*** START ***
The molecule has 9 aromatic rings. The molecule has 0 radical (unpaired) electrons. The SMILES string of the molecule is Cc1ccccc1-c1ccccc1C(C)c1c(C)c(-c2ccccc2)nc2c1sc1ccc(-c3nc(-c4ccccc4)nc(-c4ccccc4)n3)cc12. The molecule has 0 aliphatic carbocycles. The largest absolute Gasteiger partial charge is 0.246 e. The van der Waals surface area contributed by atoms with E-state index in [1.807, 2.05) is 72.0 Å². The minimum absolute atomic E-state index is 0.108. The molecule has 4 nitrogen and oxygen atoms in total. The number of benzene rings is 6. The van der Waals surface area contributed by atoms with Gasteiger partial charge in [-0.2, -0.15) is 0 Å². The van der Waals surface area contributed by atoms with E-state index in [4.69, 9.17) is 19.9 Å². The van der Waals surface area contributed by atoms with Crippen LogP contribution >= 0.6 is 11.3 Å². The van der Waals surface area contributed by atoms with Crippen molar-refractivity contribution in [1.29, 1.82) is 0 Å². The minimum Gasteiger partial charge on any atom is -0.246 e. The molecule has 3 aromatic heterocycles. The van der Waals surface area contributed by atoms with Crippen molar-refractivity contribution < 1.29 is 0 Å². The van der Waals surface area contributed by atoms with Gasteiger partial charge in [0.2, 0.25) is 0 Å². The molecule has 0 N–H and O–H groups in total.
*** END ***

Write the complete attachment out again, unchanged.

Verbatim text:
The molecule has 9 aromatic rings. The molecule has 0 radical (unpaired) electrons. The SMILES string of the molecule is Cc1ccccc1-c1ccccc1C(C)c1c(C)c(-c2ccccc2)nc2c1sc1ccc(-c3nc(-c4ccccc4)nc(-c4ccccc4)n3)cc12. The molecule has 0 aliphatic carbocycles. The largest absolute Gasteiger partial charge is 0.246 e. The van der Waals surface area contributed by atoms with E-state index in [1.807, 2.05) is 72.0 Å². The minimum absolute atomic E-state index is 0.108. The molecule has 4 nitrogen and oxygen atoms in total. The number of benzene rings is 6. The van der Waals surface area contributed by atoms with Gasteiger partial charge in [-0.2, -0.15) is 0 Å². The van der Waals surface area contributed by atoms with E-state index in [4.69, 9.17) is 19.9 Å². The van der Waals surface area contributed by atoms with Crippen LogP contribution >= 0.6 is 11.3 Å². The van der Waals surface area contributed by atoms with Crippen molar-refractivity contribution in [1.29, 1.82) is 0 Å². The minimum Gasteiger partial charge on any atom is -0.246 e. The molecule has 3 aromatic heterocycles. The van der Waals surface area contributed by atoms with Crippen molar-refractivity contribution < 1.29 is 0 Å². The van der Waals surface area contributed by atoms with Gasteiger partial charge in [0.2, 0.25) is 0 Å². The molecule has 0 N–H and O–H groups in total.